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I considered pressing the matter. If this were a normal zombie attack, one of the hit-and-run outbreaks that can happen anywhere, I probably would have. It’s always best to question the survivors before they can start deluding themselves about the reality of what they just went through. After the adrenaline fades, half the people who survive a zombie attack turn into heroes, having gunned down a thousand zombies with nothing but a .22 and a bucket of guts, while the other half deny that they were ever close enough to the undead to be in any actual danger. If you want the real story, you have to get it fast.

But Steve was a professional bodyguard, and that made him less likely than most men to lie to himself. Factor in the fact that unless he left the convoy after the paperwork was completed, I’d have to continue interacting with him on a regular basis, and getting the scoop wasn’t worth alienating the large, potentially violent man who managed a lot of my blood tests. Shaking my head, I took a step back.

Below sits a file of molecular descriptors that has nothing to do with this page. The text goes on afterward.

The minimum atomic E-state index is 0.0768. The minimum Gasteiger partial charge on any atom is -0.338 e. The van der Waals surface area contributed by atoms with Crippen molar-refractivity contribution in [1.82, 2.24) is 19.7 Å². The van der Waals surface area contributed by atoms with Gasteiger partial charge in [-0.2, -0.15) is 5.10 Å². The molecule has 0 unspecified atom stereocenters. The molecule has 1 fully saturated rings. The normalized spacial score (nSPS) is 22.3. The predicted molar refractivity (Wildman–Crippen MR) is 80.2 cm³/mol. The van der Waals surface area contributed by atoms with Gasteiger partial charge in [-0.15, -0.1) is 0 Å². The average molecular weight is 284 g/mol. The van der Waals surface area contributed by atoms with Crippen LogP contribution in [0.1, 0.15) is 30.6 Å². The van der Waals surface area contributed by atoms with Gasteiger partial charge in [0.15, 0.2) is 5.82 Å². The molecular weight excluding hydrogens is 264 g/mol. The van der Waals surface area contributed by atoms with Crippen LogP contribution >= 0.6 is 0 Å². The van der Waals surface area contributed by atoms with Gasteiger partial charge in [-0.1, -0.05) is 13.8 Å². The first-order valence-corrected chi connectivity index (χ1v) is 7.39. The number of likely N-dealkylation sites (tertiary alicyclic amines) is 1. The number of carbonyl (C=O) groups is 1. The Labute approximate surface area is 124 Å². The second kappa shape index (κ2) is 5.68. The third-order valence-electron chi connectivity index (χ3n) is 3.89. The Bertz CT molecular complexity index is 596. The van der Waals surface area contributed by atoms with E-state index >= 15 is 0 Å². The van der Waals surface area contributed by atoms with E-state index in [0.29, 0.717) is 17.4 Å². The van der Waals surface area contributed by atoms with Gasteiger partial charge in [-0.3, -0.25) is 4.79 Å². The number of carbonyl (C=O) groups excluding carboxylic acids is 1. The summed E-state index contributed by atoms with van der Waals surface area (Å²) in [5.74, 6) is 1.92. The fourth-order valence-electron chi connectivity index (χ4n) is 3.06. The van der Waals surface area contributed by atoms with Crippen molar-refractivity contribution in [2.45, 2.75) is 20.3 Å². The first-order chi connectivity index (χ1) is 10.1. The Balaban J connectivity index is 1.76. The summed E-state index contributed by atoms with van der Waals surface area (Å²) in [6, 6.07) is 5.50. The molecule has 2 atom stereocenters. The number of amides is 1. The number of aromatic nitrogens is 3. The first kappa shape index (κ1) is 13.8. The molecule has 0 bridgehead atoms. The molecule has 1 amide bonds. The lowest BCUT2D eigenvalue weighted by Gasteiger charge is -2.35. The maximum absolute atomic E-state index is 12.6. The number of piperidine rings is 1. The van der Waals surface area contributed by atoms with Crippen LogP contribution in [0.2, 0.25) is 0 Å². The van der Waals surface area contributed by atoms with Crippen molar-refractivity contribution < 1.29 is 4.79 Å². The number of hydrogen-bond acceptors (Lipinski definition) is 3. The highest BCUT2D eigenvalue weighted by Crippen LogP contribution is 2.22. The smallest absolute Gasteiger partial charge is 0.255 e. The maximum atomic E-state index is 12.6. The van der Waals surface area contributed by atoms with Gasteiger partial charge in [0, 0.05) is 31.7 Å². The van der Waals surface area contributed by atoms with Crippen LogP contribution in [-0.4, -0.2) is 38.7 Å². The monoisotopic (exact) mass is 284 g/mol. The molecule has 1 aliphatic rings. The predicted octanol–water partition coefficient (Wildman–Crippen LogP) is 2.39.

“Sure, Steve,” I said. “Just let us know if there’s anything we can do.”

There was a clatter as Shaun jumped down from the fence. I didn’t turn, and he trotted to a stop beside me, eyes narrowing as he took note of the attending guards. “Christ, Steve, where’s Tyrone?” he said.

Shaun has done more to get close to the guards than I have. A little friendliness is unavoidable, but he’d actually gotten out there and made friends. Maybe that’s why Steve answered his question with a quiet, “Conversion was confirmed at twenty-two hundred hours, twenty-seven minutes. Tracy put him down, but not before he was able to pass on the infection.”

Shaun whistled, long and low. “How many down?”

“Four casualties from the convoy and an as-yet-undetermined number of locals. The senator and his aides are being moved to a secure location. If you’ll gather your things and collect Miss Meissonier, we’ll take the three of you to decontamination before relocating you as well.”